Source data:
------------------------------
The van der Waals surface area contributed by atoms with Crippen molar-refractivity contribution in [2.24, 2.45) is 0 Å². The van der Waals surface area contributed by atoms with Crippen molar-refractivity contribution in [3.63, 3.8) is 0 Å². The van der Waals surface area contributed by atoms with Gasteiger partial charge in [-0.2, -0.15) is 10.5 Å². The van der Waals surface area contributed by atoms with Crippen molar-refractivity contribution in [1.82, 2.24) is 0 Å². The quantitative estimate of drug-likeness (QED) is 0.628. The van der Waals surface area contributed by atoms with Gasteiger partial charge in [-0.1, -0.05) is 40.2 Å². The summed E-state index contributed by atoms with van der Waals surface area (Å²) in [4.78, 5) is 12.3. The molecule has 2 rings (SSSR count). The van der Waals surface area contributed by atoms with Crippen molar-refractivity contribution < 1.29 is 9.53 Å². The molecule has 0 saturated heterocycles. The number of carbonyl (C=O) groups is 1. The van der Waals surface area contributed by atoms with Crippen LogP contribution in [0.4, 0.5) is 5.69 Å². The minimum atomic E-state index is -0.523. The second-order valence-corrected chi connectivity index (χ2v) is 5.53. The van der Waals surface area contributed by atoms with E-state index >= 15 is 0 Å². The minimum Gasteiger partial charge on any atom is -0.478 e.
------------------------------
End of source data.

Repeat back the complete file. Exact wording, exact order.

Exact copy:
The van der Waals surface area contributed by atoms with Crippen molar-refractivity contribution in [2.24, 2.45) is 0 Å². The van der Waals surface area contributed by atoms with Crippen molar-refractivity contribution in [3.63, 3.8) is 0 Å². The van der Waals surface area contributed by atoms with Gasteiger partial charge in [-0.2, -0.15) is 10.5 Å². The van der Waals surface area contributed by atoms with Crippen molar-refractivity contribution in [1.82, 2.24) is 0 Å². The quantitative estimate of drug-likeness (QED) is 0.628. The van der Waals surface area contributed by atoms with Gasteiger partial charge in [-0.1, -0.05) is 40.2 Å². The summed E-state index contributed by atoms with van der Waals surface area (Å²) in [4.78, 5) is 12.3. The molecule has 2 rings (SSSR count). The van der Waals surface area contributed by atoms with Crippen molar-refractivity contribution < 1.29 is 9.53 Å². The molecule has 0 saturated heterocycles. The number of carbonyl (C=O) groups is 1. The van der Waals surface area contributed by atoms with Crippen LogP contribution in [0.4, 0.5) is 5.69 Å². The minimum atomic E-state index is -0.523. The second-order valence-corrected chi connectivity index (χ2v) is 5.53. The van der Waals surface area contributed by atoms with E-state index >= 15 is 0 Å². The minimum Gasteiger partial charge on any atom is -0.478 e.